Nair said Perumbadavam’s feelings and emotions while writing the novel in 1993 were masterfully captured by another famous Malayalam writer, Paul Zacharia who wrote a script for the film. “This is why I always say this is a union of three writers, Dostoevsky, Zacharia and Perumbadavam,” Nair said.

The producer of the film, Baby Mathew Somatheeram, Chairman and Managing Director of Somatheeram Ayurveda Group, in the interview with RIR, said: “I have been to Russia many times for business, I also have a lot of Russian guests coming from Russia to our resorts, and I know and appreciate Russian culture. I have a great connection with Russian culture through Mr. Ratheesh, through Perumbadavam's book which was really famous in Kerala, and I must say that Dostoevsky as well as other Russian authors have always been very popular among Malayalam readers”.

Somatheeram has previously produced The Black Forest, an environment movie directed by Joshy Mathew, an Indo-Austrailian film Force of Destiny directed by Paul Cox, a Sanskrit film Priyamanasam and a Malayalam romantic film Pinneyum written, co-produced, and directed by Adoor Gopalakrishnan. 'In Return' was co-produced by Cherian Eapen, the founder-president of ROY International Consultancy Inc., a Moscow-based IT company.

Shot in St. Petersburg and Kerala in May 2015, 'In Return,' which is mainly in Malayalam and Russian with English subtitles, premiered in Kalavhavan Theater, Trivandrum, in November this year and  featured in the Indian panorama section of the International Film Festival of India (IFFI). The producers are now planning to show the docu-fiction to the public in Kerala through a network of government cinema halls as well as release the film in Russia.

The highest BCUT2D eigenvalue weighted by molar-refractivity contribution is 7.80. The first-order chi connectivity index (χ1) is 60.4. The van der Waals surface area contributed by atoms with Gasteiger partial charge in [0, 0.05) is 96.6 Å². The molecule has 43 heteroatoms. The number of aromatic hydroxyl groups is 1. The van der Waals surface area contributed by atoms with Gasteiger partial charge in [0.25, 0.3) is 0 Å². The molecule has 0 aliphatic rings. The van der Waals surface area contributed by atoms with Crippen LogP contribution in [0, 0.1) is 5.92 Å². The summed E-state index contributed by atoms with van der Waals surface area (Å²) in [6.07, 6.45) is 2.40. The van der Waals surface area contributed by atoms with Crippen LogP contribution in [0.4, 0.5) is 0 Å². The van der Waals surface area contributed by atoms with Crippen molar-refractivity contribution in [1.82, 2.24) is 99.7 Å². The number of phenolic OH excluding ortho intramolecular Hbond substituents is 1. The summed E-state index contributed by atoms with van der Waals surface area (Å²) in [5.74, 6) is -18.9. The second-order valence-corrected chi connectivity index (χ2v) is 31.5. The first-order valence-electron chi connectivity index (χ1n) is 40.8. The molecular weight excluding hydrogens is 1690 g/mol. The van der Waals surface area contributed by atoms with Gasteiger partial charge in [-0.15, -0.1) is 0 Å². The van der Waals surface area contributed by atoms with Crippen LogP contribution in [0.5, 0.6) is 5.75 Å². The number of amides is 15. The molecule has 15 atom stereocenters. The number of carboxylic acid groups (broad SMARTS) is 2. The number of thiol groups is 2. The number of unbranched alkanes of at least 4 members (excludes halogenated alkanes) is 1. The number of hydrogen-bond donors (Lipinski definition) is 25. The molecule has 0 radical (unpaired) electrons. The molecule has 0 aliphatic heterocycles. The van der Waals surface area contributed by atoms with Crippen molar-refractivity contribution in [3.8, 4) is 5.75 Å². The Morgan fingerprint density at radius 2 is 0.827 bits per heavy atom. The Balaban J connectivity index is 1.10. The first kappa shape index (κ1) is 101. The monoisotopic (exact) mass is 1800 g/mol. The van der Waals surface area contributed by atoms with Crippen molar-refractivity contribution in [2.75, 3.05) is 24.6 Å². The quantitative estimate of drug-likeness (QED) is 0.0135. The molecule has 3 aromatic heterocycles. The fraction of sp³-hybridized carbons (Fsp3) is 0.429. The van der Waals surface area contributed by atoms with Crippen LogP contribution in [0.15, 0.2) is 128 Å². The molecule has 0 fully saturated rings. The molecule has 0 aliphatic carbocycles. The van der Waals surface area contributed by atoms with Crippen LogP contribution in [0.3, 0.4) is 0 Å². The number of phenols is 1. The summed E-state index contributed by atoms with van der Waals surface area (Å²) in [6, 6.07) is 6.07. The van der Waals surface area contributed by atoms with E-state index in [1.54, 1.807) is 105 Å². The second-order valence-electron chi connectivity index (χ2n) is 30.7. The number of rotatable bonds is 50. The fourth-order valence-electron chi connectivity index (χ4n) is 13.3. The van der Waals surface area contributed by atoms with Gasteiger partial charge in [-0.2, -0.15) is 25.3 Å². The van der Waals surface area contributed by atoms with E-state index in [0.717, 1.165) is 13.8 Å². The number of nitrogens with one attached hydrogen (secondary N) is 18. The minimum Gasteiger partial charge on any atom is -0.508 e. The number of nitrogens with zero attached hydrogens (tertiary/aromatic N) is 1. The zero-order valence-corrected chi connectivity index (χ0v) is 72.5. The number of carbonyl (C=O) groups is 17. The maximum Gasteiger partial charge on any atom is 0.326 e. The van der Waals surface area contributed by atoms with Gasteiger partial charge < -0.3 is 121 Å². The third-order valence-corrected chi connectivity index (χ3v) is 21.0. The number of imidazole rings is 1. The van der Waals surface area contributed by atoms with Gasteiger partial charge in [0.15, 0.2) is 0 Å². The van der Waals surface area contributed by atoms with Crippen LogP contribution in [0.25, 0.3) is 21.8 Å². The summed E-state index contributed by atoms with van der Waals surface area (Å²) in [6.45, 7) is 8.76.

“I began my reading from childhood with the works of Dostoevsky, Tolstoy, Chekhov, Pushkin. I was fascinated by “Crime and punishment” when I read it as a teenager. According to me, Dostoevsky is not only a writer, but a scientist studying people's souls,” Perumbadavam told RIR in a telephone interview.

“It was an unforgettable experience for me to visit St Petersburg, to see the places of Dostoevsky, where he lived, worked, where he is buried. St. Petersburg is a beautiful city which stores the stories of the past in itself,” Perumbadavam added.

According to Nair, during the shooting of the film, when the whole team would rest after the long working day, Perumbadavam would roam around the streets of St. Petersburg, witnessing the famous white nights and visiting the places where Dostoevsky and his characters have walked by, again and again. “In Return” artfully captures two worlds of Perumbadavam – the real world, in sun-drenched Kerala, and the imaginary world of Dostoevksy's city and his novels, his relationship and his agonies.

Rummaging into Dostoevsky's soul and restless mind, the Indian author exposes his greatness and his loneliness, his pain and his relief brought by Anna's love. Perumbadavam believes that Dostoevsky's alcoholism, epileptic fits, his gambling craze should not be considered as his weaknesses, but as symbols of creative agony and internal conflicts of a great writer and personality.